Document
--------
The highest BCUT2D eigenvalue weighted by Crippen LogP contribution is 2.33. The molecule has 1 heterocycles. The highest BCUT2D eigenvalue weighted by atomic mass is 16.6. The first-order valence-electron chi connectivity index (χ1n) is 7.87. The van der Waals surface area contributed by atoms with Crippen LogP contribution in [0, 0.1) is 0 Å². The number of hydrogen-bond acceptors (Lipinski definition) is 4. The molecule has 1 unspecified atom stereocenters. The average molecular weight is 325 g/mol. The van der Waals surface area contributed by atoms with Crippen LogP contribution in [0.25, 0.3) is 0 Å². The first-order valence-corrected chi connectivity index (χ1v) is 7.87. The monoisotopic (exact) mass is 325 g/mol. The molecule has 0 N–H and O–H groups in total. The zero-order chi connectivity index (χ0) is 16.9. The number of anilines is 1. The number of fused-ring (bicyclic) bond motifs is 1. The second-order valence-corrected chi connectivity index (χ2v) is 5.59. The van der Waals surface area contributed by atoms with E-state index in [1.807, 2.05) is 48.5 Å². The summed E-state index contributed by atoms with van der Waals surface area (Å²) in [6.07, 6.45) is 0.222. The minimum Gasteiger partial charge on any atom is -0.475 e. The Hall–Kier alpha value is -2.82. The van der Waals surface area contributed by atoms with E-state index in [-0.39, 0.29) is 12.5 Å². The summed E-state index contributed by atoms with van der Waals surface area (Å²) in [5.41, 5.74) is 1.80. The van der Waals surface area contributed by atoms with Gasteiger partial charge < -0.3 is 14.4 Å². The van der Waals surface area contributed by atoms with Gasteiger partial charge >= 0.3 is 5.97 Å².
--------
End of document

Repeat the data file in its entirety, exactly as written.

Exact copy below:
The highest BCUT2D eigenvalue weighted by Crippen LogP contribution is 2.33. The molecule has 1 heterocycles. The highest BCUT2D eigenvalue weighted by atomic mass is 16.6. The first-order valence-electron chi connectivity index (χ1n) is 7.87. The van der Waals surface area contributed by atoms with Crippen LogP contribution in [0, 0.1) is 0 Å². The number of hydrogen-bond acceptors (Lipinski definition) is 4. The molecule has 1 unspecified atom stereocenters. The average molecular weight is 325 g/mol. The van der Waals surface area contributed by atoms with Crippen LogP contribution in [0.25, 0.3) is 0 Å². The first-order valence-corrected chi connectivity index (χ1v) is 7.87. The monoisotopic (exact) mass is 325 g/mol. The molecule has 0 N–H and O–H groups in total. The zero-order chi connectivity index (χ0) is 16.9. The number of anilines is 1. The number of fused-ring (bicyclic) bond motifs is 1. The second-order valence-corrected chi connectivity index (χ2v) is 5.59. The van der Waals surface area contributed by atoms with E-state index in [1.807, 2.05) is 48.5 Å². The summed E-state index contributed by atoms with van der Waals surface area (Å²) in [6.07, 6.45) is 0.222. The minimum Gasteiger partial charge on any atom is -0.475 e. The Hall–Kier alpha value is -2.82. The van der Waals surface area contributed by atoms with E-state index in [-0.39, 0.29) is 12.5 Å². The summed E-state index contributed by atoms with van der Waals surface area (Å²) in [5.41, 5.74) is 1.80. The van der Waals surface area contributed by atoms with Gasteiger partial charge < -0.3 is 14.4 Å². The van der Waals surface area contributed by atoms with Gasteiger partial charge >= 0.3 is 5.97 Å².